Ray Breslin (Sylvester Stallone) is an expert in high-security prisons; so much so that he has been hired by the Federal Bureau of Prisons to be inserted as an inmate and figure out the facility’s weaknesses. He’s been in every federal prison and managed to escape from 14 of them. Breslin and his partner Lester Clark (Vincent D’Onofrio) run a security firm that works to make prisons escape-proof. CIA operative Jessica Miller (Caitriona Balfe) contracts with Breslin and Clark to check out their top-secret facility used to hold terrorism suspects and others who are considered the worst of the worst. Miller offers them double their usual fee but insist the prison’s location remain a secret. Breslin’s assistant and some-time lover Abigail Ross (Amy Ryan) and tech guru Hush (Curtis “50 Cent” Jackson) don’t like the restrictions but Breslin takes the job anyway. Breslin is abducted off the streets of New Orleans, thrown into a van, is drugged and a tracking chip injected in Breslin’s arm is dug out and destroyed. Waking up in mid-transport, Breslin sees one of the guards, Drake (Vinnie Jones), murder a prisoner and throw him out of the helicopter they’re in. Drugged again, Breslin remains unconscious until he wakes up in a Plexiglas cell on a raised platform which is part of a massive complex of other cells called The Tomb. The guards wear masks and seem to be everywhere. There are remote controlled camera pods that give people in the control room 360-degree views of every cell. Taken to an intake room, Beslin gives Warden Willard Hobbs (Jim Caviezel) a code number that is supposed to end his incarceration. Hobbs tells him he knows nothing about a code and Portos (the fake name Beslin was entered under) would be in the facility for a very long time. In the recreation area, Breslin, still being called Portos, is approached by Emil Rottmayer (Arnold Schwarzenegger), the assistant to a “Robin Hood” type financial hacker who has stolen money from the rich and given it to the poor. Rottmayer is being held until he gives up the location of Mannheim, his boss. The two begin an uneasy partnership as Breslin faces the toughest challenge of his career and is surrounded by dangerous drug dealers, terrorists and prison guards, any of whom could kill him at a moment’s notice.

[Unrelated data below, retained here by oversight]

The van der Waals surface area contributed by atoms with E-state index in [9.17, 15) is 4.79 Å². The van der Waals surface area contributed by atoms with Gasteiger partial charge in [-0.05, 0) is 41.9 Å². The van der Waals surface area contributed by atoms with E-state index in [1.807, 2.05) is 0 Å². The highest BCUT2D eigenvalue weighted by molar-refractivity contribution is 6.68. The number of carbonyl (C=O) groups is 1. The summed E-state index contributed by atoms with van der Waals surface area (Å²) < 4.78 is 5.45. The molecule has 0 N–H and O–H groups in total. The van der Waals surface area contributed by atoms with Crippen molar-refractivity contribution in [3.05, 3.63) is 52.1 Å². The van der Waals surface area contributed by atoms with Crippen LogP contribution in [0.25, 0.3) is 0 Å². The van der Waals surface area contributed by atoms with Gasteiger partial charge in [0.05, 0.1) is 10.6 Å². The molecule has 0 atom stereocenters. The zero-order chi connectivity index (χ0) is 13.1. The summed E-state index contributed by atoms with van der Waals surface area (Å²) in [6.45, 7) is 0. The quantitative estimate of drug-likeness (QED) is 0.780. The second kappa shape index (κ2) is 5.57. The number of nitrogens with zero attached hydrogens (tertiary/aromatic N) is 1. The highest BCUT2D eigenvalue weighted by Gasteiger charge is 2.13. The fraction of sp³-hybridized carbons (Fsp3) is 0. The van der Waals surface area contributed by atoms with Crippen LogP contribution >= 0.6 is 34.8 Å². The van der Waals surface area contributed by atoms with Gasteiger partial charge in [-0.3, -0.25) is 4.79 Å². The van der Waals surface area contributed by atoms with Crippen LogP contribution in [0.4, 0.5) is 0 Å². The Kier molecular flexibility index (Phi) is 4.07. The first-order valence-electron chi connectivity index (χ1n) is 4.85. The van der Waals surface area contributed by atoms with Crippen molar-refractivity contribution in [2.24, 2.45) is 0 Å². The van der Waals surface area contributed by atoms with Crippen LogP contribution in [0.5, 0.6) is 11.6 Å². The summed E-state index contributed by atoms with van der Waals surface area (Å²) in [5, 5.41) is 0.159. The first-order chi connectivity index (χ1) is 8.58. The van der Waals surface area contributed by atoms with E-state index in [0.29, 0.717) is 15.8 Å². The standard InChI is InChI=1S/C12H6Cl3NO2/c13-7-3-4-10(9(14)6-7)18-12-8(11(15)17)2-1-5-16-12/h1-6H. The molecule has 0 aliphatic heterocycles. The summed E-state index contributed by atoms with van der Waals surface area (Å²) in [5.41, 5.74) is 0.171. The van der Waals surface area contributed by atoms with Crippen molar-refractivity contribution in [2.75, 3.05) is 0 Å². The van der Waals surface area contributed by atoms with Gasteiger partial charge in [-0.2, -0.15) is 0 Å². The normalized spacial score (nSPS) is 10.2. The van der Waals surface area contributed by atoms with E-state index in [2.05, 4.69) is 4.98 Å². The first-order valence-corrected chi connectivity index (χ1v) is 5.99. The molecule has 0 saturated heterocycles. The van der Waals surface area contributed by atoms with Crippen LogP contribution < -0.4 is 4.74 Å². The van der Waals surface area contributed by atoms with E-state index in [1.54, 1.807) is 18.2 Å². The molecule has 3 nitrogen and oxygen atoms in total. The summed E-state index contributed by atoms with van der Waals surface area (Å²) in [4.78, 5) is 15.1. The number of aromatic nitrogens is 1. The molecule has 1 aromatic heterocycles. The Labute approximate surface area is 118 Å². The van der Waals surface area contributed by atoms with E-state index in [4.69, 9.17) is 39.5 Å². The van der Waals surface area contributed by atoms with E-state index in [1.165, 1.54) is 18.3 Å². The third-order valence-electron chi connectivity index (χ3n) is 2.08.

The Union of Prison Wardens and Guards (which doesn’t exist) will not be giving their movie of the year award to “Escape Plan” as everyone at the facility is an evil sadist. Batons, electric cattle prods and other painful measures are used with abandon by the staff and the idea of rehabilitation is left at the prison entrance. This facility is strictly to punish, torture and, if deemed necessary, kill the detainee. The judge and jury is a warden who is mad with power and the executioner is a staff of guards who know their actions will be approved of, as long as it doesn’t cost the warden any money. This is not the place you want to go…EVER. So, of course, it’s the perfect place for Rocky/Rambo and Conan/the Terminator to be teamed up together to break out of.